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    $\begingroup$ The answer is rather simple and unsatisfactory: as far as (classic) computability theory is concerned, the string is the tree. That image you draw is something for human convenience; it is not covered by computability models, and it doesn't have to be. $\endgroup$ – Raphael Feb 26 '18 at 12:36
  • $\begingroup$ @Raphael that makes sense, and chimes with what I know about classic computability theory. But the feeling of being unsatisfactory is indeed quite intense, and also has the feeling (to me at least) that it ought to be fixable somehow. $\endgroup$ – Nathaniel Feb 26 '18 at 13:26
  • $\begingroup$ You can also design an API for directly accessing the tree. For example, there could be a function that returns an arbitrary vertex of the tree (as an ID), and another one which returns all neighbors of a given vertex. It's really up to you how to design the API. While the exact definition will not affect computability, it could well affect complexity. $\endgroup$ – Yuval Filmus Feb 26 '18 at 18:28
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    $\begingroup$ Modeling questions cannot be expressed formally, since modeling is the link between our informal and intuitive notions and the formal world of mathematics. $\endgroup$ – Yuval Filmus Feb 27 '18 at 11:53
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    $\begingroup$ As I read you, the question underlying your question is the one Tom posed here. If so, I think you will find Andrej's answer instructive. $\endgroup$ – Jason Hemann Jun 12 at 14:24
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Effective model theory studies computable structures. The collection of all finite trees is a two-sorted computable structure in which one sort consists of vertices (which can be identified with the natural numbers) and the other sort consists of trees. It has the following relations:

  • $\operatorname{vertex}(x)$, which is true if $x$ is a vertex.

  • $\operatorname{tree}(x)$, which is true if $x$ is a tree.

  • $\operatorname{appears}(x,T)$, which is true if $x$ is a vertex that appears in the tree $T$.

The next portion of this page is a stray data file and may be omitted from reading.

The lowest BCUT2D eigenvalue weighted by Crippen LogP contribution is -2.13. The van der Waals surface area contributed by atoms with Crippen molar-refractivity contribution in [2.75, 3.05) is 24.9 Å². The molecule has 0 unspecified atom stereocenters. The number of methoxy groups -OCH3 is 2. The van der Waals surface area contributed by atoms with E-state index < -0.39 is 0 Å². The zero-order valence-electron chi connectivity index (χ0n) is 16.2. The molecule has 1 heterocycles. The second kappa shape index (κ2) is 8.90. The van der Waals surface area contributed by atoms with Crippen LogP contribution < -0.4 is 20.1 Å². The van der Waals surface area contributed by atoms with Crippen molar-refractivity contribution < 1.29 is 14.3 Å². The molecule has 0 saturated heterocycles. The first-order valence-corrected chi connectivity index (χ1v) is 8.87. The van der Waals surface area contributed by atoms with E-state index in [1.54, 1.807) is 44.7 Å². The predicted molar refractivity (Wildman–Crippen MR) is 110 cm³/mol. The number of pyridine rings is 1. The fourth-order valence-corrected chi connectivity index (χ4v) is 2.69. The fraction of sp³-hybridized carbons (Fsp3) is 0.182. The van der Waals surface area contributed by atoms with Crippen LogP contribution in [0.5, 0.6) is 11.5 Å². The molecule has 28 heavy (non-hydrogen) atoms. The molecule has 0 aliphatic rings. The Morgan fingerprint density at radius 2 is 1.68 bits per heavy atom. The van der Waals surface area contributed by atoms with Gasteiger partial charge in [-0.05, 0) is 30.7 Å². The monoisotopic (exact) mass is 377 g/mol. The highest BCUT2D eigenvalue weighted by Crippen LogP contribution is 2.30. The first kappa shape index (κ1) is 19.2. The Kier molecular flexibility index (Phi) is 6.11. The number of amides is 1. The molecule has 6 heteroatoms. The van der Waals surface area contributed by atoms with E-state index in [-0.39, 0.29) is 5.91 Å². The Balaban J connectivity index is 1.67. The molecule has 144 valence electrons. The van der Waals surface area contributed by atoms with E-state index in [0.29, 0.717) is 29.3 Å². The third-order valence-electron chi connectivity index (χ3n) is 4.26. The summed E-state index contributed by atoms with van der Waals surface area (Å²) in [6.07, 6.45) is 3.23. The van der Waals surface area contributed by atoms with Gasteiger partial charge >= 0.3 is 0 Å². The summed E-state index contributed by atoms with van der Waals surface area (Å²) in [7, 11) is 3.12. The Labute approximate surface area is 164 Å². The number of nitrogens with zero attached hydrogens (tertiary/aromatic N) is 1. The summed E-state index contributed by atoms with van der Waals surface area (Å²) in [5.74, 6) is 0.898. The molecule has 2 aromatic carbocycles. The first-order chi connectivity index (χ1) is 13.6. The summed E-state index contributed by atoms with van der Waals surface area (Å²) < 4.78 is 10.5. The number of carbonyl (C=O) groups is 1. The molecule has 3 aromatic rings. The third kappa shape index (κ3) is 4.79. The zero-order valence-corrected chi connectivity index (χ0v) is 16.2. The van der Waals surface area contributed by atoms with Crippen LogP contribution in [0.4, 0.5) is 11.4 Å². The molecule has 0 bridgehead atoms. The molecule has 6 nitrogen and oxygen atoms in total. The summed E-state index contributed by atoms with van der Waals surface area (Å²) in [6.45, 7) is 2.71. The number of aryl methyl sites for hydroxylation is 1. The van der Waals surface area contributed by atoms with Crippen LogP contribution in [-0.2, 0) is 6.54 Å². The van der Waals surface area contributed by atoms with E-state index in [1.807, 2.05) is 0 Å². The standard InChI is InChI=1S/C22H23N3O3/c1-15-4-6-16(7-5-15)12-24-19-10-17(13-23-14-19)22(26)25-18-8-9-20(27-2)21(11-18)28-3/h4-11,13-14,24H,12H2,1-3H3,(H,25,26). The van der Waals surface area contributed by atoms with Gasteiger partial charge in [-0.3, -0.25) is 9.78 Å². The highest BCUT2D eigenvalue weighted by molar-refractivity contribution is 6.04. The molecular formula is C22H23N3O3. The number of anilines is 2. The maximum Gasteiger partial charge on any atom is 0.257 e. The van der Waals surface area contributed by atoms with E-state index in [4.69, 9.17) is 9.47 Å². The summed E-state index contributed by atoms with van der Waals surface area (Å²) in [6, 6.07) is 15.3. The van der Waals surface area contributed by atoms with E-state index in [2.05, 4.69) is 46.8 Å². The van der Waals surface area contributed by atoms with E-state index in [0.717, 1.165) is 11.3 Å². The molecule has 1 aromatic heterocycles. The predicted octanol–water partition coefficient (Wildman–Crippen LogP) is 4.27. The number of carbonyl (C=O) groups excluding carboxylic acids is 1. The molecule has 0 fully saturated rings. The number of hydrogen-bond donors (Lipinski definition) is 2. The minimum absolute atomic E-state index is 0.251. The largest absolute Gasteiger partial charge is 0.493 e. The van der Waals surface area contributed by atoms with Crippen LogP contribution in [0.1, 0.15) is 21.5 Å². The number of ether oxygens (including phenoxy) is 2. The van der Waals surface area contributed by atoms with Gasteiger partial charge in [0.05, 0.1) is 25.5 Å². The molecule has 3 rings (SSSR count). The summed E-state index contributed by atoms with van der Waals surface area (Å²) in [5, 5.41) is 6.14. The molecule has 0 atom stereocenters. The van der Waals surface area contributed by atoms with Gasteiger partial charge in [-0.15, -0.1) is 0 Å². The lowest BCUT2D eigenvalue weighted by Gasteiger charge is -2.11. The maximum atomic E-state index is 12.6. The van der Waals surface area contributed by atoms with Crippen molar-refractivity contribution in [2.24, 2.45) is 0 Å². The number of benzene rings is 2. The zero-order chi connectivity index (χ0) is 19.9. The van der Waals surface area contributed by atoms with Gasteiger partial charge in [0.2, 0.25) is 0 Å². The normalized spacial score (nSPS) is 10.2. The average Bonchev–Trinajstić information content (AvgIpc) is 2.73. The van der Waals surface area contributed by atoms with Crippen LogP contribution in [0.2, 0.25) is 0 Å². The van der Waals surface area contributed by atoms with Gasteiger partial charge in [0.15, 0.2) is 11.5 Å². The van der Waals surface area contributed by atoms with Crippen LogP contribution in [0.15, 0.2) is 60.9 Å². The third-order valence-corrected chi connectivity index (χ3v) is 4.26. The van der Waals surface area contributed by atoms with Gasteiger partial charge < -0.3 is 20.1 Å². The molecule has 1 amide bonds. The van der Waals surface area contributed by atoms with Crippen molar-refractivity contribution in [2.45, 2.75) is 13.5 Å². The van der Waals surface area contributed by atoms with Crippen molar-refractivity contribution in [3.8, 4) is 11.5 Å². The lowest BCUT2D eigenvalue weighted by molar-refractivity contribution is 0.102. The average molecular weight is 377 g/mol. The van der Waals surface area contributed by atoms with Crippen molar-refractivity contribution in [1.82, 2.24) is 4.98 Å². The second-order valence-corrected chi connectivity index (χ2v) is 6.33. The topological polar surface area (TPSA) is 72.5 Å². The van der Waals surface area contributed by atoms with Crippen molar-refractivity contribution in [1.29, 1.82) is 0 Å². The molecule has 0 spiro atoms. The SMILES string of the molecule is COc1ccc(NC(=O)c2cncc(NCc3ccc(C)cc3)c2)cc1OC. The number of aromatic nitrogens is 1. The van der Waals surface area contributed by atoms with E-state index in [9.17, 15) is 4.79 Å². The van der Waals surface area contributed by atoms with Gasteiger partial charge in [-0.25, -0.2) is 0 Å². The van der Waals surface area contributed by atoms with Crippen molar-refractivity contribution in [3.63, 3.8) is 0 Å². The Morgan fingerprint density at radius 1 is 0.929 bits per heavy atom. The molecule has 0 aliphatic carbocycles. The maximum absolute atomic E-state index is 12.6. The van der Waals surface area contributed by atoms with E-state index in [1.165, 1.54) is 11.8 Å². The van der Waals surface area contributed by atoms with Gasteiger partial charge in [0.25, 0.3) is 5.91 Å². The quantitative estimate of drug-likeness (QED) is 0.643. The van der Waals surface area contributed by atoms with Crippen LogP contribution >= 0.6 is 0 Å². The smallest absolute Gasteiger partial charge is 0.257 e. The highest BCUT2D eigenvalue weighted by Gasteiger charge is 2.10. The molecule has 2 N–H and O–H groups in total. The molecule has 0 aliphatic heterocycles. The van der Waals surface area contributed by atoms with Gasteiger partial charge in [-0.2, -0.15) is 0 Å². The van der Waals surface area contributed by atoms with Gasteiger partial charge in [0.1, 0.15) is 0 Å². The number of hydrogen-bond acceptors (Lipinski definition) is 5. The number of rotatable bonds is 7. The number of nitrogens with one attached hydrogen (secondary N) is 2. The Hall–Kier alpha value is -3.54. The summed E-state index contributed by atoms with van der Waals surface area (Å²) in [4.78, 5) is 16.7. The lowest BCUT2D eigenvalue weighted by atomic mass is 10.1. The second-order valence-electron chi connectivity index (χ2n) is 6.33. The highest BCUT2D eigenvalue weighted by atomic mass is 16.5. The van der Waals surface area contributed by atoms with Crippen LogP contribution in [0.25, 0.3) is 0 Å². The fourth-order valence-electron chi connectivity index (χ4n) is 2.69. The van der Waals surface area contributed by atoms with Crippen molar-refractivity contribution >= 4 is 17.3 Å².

• $\operatorname{edge}(x,y,T)$, which is true if $x,y$ are two vertices in $T$ which are connected by an edge.

(We don't really need both $\operatorname{vertex}$ and $\operatorname{tree}$, but we do need to be able to express being in the domain of the structure, i.e., either a vertex or a tree.)

Formally speaking, to complete the definition of the structure we have to specify an encoding of the domain, either as strings or as natural numbers (this is an arbitrary choice which doesn't make much difference). Under any reasonable encoding, all the relations above will be computable, and so we have a computable structure.

A computable presentation of this structure is an isomorphism which maps this structure to another computable structure. This mapping has to be an isomorphism of structures, but it doesn't have to be computable. A computable structure $\mathcal{A}$ is computably categorical if whenevever $\mathcal{A}$ is isomorphic to a computable structure $\mathcal{B}$ (by a computable presentation), then there is a computable isomorphism between the two structures.

Using this vocabulary, what you might be asking is whether the computable structure of finite trees is computably categorical. (There is actually more freedom in your question, since you might want to use a different relational structure.) Some simple computable structures are computably categorical (for example, the rationals with the order relation, and the natural numbers with the successor function) and some aren't (for example, the natural numbers with the order relation), see Computable structures: presentations matter by Shore.